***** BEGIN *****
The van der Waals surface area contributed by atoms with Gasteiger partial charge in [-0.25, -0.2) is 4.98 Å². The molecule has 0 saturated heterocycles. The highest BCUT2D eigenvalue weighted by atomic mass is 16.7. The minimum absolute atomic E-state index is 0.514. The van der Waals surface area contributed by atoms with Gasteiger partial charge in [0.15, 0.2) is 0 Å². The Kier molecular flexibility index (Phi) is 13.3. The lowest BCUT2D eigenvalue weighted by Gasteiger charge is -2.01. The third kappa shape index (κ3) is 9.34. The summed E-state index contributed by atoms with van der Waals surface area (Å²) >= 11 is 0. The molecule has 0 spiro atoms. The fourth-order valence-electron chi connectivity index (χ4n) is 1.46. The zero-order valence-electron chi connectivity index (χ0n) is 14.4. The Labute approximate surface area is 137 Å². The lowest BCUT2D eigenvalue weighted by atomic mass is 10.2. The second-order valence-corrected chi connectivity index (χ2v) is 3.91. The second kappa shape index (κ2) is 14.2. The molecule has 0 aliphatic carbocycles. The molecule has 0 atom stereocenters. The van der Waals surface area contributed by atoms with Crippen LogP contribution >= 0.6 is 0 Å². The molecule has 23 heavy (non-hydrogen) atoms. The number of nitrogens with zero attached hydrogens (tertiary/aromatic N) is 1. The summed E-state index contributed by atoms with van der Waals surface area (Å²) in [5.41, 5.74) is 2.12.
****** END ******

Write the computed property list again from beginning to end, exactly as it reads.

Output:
The van der Waals surface area contributed by atoms with Gasteiger partial charge in [-0.25, -0.2) is 4.98 Å². The molecule has 0 saturated heterocycles. The highest BCUT2D eigenvalue weighted by atomic mass is 16.7. The minimum absolute atomic E-state index is 0.514. The van der Waals surface area contributed by atoms with Gasteiger partial charge in [0.15, 0.2) is 0 Å². The Kier molecular flexibility index (Phi) is 13.3. The lowest BCUT2D eigenvalue weighted by Gasteiger charge is -2.01. The third kappa shape index (κ3) is 9.34. The summed E-state index contributed by atoms with van der Waals surface area (Å²) >= 11 is 0. The molecule has 0 spiro atoms. The fourth-order valence-electron chi connectivity index (χ4n) is 1.46. The zero-order valence-electron chi connectivity index (χ0n) is 14.4. The Labute approximate surface area is 137 Å². The lowest BCUT2D eigenvalue weighted by atomic mass is 10.2. The second-order valence-corrected chi connectivity index (χ2v) is 3.91. The second kappa shape index (κ2) is 14.2. The molecule has 0 aliphatic carbocycles. The molecule has 0 atom stereocenters. The van der Waals surface area contributed by atoms with Crippen LogP contribution >= 0.6 is 0 Å². The molecule has 23 heavy (non-hydrogen) atoms. The number of nitrogens with zero attached hydrogens (tertiary/aromatic N) is 1. The summed E-state index contributed by atoms with van der Waals surface area (Å²) in [5.41, 5.74) is 2.12.